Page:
While that decision might work for Teller since he has multi-million dollar movie contracts, for most people it makes sense to pay off your debt as quickly as possible.
If you can’t decide if it’s better to pay off your loans or invest your money, check out this payoff versus invest calculator to help you make an informed decision.
4. Kate Walsh
While you may know her from the hit show Grey’s Anatomy, Kate Walsh struggled financially early on.
Before beginning her career as a model and actress, she worked at Burger King and Dairy Queen. Later, she attended the University of Arizona.
In an interview with Refinery29, Walsh stressed how difficult it was to handle her debt.
“I am a person who came out of college with, oh, jeez, just thousands and thousands and thousands of dollars in debt. And the only way I was, honestly, able to pay off my student loans was at age 37, because I happened to get on a big, fat TV show called Grey’s Anatomy, and I was able to finally pay my student loan debt. And that’s insane — it was just interest accruing and accruing and accruing,” said Walsh.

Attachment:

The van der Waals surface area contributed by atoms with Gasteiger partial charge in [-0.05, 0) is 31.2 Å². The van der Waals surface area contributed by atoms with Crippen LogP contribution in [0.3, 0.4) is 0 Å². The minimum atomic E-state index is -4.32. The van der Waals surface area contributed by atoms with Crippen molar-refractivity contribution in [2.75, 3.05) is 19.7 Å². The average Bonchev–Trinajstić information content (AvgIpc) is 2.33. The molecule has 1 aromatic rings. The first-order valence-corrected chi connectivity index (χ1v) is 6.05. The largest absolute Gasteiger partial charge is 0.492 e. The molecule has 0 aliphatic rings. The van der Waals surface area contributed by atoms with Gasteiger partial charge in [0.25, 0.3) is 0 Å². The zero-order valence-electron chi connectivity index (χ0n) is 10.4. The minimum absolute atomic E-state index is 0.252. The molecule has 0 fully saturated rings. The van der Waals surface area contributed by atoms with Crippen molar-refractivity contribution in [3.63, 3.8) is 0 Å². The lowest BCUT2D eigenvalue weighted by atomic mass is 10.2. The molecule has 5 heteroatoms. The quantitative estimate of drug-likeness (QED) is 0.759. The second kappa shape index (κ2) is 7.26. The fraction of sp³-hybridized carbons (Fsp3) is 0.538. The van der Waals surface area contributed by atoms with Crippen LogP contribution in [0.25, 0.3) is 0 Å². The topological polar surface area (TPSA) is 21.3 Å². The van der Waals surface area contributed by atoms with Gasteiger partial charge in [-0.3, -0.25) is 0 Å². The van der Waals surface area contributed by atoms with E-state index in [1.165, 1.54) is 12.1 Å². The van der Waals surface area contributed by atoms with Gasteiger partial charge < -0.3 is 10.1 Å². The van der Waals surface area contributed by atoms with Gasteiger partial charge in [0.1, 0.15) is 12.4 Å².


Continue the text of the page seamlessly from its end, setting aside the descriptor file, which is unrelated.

Because of her experience with student loans, Walsh campaigned to encourage people to get out and vote in the most recent election. She cited student debt as one of the issues she’s most passionate about.
5. Kerry Washington
If your favorite show is Scandal, take comfort in knowing that Olivia Pope understands your student loan woes. In fact, Kerry Washington didn’t finish paying off her debt until she was cast in that iconic role.
In a speech she gave at the Democratic National Convention in 2012, Washington emphasized where she came from and how student loans made education possible for her.
“I’m here not just as an actress but as a woman, as an African-American, a granddaughter of Ellis Island immigrants, a person who could not have afforded college without the help of student loans,” said Washington.
What their stories mean for you
While you may not have the salary of the celebrities on this list, you can still learn from their experiences. All of them struggled with student loans and managed their debt differently. While some still have not paid them off, others scrimped and saved to pay them off before they even made it big.
Diligently applying even small amounts to your loan balance can help you pay your debt off faster and save thousands in interest. For more information on different strategies of paying off your loans, learn about the debt avalanche and debt snowball methods.
Interested in refinancing student loans?Here are the top 6 lenders of 2018!